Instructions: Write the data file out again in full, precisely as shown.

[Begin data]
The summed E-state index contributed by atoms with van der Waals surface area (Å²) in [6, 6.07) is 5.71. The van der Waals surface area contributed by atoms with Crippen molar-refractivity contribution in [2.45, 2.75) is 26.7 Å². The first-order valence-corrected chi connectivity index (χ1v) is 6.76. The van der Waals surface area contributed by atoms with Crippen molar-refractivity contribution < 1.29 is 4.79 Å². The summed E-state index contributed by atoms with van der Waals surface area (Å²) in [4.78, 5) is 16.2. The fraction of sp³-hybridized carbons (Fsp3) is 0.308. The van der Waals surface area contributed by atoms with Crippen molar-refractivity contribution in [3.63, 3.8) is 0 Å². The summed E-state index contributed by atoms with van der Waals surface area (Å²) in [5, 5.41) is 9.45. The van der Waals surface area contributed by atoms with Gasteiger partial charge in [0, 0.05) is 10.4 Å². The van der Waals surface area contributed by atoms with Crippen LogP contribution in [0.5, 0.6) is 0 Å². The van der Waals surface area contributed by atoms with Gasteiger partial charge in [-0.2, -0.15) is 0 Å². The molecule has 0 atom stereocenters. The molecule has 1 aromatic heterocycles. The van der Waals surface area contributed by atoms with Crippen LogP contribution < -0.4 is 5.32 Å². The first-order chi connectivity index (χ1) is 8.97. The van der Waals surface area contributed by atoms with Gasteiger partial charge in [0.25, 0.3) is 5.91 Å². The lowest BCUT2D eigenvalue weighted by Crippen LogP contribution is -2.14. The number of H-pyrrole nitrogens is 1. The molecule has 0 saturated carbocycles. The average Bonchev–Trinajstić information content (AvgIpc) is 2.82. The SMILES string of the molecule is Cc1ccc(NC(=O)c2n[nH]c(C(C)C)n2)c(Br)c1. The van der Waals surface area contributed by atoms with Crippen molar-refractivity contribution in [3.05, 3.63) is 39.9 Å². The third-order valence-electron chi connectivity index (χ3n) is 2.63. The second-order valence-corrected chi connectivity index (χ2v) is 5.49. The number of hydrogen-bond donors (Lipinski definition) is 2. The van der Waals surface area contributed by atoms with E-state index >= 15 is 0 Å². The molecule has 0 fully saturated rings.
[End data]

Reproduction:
The summed E-state index contributed by atoms with van der Waals surface area (Å²) in [6, 6.07) is 5.71. The van der Waals surface area contributed by atoms with Crippen molar-refractivity contribution in [2.45, 2.75) is 26.7 Å². The first-order valence-corrected chi connectivity index (χ1v) is 6.76. The van der Waals surface area contributed by atoms with Crippen molar-refractivity contribution < 1.29 is 4.79 Å². The summed E-state index contributed by atoms with van der Waals surface area (Å²) in [4.78, 5) is 16.2. The fraction of sp³-hybridized carbons (Fsp3) is 0.308. The van der Waals surface area contributed by atoms with Crippen molar-refractivity contribution in [3.63, 3.8) is 0 Å². The summed E-state index contributed by atoms with van der Waals surface area (Å²) in [5, 5.41) is 9.45. The van der Waals surface area contributed by atoms with Gasteiger partial charge in [0, 0.05) is 10.4 Å². The van der Waals surface area contributed by atoms with Crippen LogP contribution in [0.5, 0.6) is 0 Å². The van der Waals surface area contributed by atoms with Gasteiger partial charge in [-0.2, -0.15) is 0 Å². The molecule has 0 atom stereocenters. The molecule has 1 aromatic heterocycles. The van der Waals surface area contributed by atoms with Crippen LogP contribution < -0.4 is 5.32 Å². The first-order chi connectivity index (χ1) is 8.97. The van der Waals surface area contributed by atoms with Gasteiger partial charge in [0.25, 0.3) is 5.91 Å². The lowest BCUT2D eigenvalue weighted by Crippen LogP contribution is -2.14. The number of H-pyrrole nitrogens is 1. The molecule has 0 saturated carbocycles. The average Bonchev–Trinajstić information content (AvgIpc) is 2.82. The SMILES string of the molecule is Cc1ccc(NC(=O)c2n[nH]c(C(C)C)n2)c(Br)c1. The van der Waals surface area contributed by atoms with Crippen molar-refractivity contribution in [3.05, 3.63) is 39.9 Å². The third-order valence-electron chi connectivity index (χ3n) is 2.63. The second-order valence-corrected chi connectivity index (χ2v) is 5.49. The number of hydrogen-bond donors (Lipinski definition) is 2. The van der Waals surface area contributed by atoms with E-state index >= 15 is 0 Å². The molecule has 0 fully saturated rings.